UPDATE: According to the Associated Press, the starting salary for the Detroit Symphony in the new contract (including the electronic media guarantee) will be $79,000. That’s a 33% cut from the previous base wage. That’s substantial by any measure. However, I was curious just how much $79,000 in Detroit would equal in Portland dollars. The answer, found here, was $128,000. I’m feeling less than sanguine about my own salary after reading that.
The Detroit Free Press has announced that the Detroit Symphony musicians and management have come to a tentative settlement of the six-month long strike. Face-to-face meetings resumed after an unnamed intermediary proposed terms that were accepted by both sides.
- Details here and here. [shout out to Drew McManus at adaptistration.com for posting the links]
- New York Times notice here.
- Statement from the musicians here.
- Statement from the Detroit Symphony management here.
- Editorial from The Detroit News here.
I have not seen details of the settlement, other than that it is a much shorter season than the previous 52 weeks – around 36 weeks. This story really isn’t over. It remains to be seen what can be salvaged of a completely screwed up relationship between the musicians and management, and most likely between the musicians, board, management, and patrons. It will likely take years for things to return to any kind of normalcy, and there is no predicting what exactly the new normal will look like.
Here’s the latest – apparently there was a bit “of confusion” with regards to the DSO board’s response to the musicians’ proposal to resume playing while submitting to binding arbitration. Talks are continuing between both sides of the dispute as reported by Michael Hodges in The Detroit News:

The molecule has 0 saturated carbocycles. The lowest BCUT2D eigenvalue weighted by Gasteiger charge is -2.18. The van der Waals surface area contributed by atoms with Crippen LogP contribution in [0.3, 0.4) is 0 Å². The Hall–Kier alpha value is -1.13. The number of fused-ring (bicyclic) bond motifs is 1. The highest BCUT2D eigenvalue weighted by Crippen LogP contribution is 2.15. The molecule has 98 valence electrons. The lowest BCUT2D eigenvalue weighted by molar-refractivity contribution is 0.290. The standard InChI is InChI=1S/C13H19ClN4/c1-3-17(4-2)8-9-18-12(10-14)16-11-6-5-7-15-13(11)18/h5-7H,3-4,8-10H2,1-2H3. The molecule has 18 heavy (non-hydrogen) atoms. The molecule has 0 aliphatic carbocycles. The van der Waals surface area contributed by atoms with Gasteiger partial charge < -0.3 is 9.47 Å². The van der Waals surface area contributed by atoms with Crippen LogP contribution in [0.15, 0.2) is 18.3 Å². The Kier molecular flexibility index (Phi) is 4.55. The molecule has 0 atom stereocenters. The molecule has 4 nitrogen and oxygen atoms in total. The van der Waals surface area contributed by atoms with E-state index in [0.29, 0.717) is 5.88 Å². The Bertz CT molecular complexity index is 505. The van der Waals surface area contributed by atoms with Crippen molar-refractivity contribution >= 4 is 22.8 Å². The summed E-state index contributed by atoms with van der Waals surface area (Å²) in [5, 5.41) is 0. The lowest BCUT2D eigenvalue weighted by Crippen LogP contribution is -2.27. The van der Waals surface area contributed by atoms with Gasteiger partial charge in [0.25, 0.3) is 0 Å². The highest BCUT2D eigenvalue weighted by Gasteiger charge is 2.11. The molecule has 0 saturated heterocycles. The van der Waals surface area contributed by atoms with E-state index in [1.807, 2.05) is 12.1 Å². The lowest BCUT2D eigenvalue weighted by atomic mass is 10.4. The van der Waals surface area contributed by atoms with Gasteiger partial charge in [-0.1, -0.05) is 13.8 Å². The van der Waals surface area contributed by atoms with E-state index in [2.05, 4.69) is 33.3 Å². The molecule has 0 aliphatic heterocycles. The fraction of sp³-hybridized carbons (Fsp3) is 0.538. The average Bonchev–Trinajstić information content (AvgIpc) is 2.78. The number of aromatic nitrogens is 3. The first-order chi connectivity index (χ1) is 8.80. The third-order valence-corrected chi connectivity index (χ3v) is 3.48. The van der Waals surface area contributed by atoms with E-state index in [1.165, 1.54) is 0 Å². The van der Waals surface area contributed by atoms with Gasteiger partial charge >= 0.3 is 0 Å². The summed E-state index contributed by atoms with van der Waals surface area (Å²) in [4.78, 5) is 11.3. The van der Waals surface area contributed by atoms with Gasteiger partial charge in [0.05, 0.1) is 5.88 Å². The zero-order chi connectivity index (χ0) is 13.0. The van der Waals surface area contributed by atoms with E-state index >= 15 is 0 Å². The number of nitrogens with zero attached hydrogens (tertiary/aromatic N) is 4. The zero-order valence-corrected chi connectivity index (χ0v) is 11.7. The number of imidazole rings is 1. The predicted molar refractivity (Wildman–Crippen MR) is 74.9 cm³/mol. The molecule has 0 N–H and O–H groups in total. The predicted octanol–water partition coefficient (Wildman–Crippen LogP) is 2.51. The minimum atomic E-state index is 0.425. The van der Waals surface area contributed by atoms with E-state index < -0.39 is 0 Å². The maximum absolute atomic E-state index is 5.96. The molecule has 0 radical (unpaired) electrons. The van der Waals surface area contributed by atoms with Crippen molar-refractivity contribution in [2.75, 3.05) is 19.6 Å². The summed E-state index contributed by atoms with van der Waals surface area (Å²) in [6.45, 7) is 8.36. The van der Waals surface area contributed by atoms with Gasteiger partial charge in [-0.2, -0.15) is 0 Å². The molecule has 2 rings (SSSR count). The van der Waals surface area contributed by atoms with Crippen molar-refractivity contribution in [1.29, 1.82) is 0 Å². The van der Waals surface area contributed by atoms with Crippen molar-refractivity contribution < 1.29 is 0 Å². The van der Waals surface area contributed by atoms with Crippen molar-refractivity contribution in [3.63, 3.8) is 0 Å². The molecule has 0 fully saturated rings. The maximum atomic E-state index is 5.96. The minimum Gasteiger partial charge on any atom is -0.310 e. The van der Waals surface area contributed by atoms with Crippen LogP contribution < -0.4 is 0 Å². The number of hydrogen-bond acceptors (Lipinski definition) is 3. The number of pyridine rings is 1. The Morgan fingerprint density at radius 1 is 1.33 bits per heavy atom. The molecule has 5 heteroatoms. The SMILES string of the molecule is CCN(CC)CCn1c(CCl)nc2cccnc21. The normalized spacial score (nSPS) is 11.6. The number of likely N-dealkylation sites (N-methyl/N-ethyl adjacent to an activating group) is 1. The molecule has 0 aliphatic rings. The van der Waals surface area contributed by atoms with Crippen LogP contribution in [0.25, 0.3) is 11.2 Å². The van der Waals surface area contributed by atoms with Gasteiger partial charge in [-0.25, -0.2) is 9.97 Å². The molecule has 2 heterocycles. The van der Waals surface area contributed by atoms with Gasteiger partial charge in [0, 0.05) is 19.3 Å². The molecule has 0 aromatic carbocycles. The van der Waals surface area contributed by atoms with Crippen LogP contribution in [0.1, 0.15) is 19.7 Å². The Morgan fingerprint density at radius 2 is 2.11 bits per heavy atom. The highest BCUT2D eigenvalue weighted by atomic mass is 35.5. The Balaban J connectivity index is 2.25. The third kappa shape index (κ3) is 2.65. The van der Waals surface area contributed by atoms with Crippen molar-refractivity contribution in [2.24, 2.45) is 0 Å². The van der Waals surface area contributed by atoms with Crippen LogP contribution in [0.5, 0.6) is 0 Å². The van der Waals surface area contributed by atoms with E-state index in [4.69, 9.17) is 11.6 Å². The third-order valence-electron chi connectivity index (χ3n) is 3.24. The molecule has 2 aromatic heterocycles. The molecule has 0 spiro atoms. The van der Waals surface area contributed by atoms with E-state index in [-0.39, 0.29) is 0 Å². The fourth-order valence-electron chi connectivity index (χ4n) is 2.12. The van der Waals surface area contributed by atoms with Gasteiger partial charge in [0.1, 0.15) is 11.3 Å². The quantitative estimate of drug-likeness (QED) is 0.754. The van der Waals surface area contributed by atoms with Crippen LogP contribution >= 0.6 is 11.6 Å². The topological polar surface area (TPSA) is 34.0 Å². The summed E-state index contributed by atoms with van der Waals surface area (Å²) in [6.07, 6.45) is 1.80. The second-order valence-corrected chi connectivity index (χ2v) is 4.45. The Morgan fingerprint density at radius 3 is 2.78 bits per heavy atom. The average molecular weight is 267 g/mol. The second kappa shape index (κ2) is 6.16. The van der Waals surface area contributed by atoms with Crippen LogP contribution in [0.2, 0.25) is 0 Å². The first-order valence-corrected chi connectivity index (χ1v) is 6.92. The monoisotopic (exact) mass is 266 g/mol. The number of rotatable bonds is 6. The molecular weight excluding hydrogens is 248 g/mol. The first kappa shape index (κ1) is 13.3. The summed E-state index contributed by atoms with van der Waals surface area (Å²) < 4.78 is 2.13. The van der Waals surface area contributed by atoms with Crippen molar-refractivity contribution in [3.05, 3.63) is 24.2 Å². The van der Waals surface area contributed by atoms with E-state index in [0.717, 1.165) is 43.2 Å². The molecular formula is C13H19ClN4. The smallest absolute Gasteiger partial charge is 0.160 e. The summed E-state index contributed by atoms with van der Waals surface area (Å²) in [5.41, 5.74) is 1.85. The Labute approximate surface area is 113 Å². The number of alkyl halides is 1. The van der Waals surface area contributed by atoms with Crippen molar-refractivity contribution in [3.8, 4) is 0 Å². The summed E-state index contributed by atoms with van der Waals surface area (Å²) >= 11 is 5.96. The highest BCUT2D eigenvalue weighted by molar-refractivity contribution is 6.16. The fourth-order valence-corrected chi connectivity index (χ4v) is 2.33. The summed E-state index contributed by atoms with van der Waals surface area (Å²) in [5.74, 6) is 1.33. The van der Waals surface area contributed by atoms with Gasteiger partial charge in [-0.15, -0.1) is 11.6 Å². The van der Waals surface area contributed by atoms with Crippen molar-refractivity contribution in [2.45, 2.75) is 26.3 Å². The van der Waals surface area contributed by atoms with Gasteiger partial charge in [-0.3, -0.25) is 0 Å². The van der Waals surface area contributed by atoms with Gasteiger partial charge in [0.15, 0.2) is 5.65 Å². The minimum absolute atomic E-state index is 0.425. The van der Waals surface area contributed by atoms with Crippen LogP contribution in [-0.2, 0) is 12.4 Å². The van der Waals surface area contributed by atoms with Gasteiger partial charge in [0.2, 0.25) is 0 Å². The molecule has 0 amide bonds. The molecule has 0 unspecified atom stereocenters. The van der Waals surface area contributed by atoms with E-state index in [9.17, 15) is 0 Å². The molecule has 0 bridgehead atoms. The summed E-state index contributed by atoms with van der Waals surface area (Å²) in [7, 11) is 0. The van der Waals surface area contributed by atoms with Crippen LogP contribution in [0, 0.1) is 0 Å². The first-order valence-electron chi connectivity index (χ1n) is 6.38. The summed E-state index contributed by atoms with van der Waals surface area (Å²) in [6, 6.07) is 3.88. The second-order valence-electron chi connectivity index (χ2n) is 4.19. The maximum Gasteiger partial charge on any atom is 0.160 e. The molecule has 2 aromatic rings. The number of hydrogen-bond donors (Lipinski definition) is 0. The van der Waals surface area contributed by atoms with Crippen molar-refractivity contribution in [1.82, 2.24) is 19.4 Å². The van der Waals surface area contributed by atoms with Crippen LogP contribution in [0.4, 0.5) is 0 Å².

“We continue to hold out the hand of friendship in hopes we can find a pathway to settlement,” said musicians’ spokesman Greg Bowens. “But our patience is not without end.”
Paul Hogle, DSO executive vice president, cautioned against imposing a countdown on the process or reading too much into how long it takes.
“The musicians’ attorney, Leonard Leibowitz, has been in regular exchanges with our negotiating attorney (Bernard Plum),” Hogle said. “When exchanges are going on with the attorneys, that’s a good thing. Serious matters should allow for serious exchange.”
UPDATE: Talks are still ongoing.
I just received this email from Save Our Symphony a few moments ago – this is not a good turn in a five month dispute that has had many bad ones:
March 4, 2011
Dear SOS Supporters,
Tonight the Detroit Symphony management formally rejected the musicians’ recent proposal of submitting to binding arbitration. In an attempt to continue to move forward toward a settlement, the musicians have sent the attached letter to each member of the DSO Board of Directors.
We hope that the members of the DSO Board will read the musicians letter with an open mind and agree to work with them in their effort to end this strike quickly and fairly. We encourage the board to convene a meeting by the end of next week where voting is done by secret ballot with an impartial observer present.
If you know any DSO board members please contact them and impress upon them the urgency of this matter. Binding arbitration is a good solution to this crisis, and it needs to happen now!
As always, thank you for your support of SOS and the DSO!
The Board of Directors of Save Our Symphony, Inc.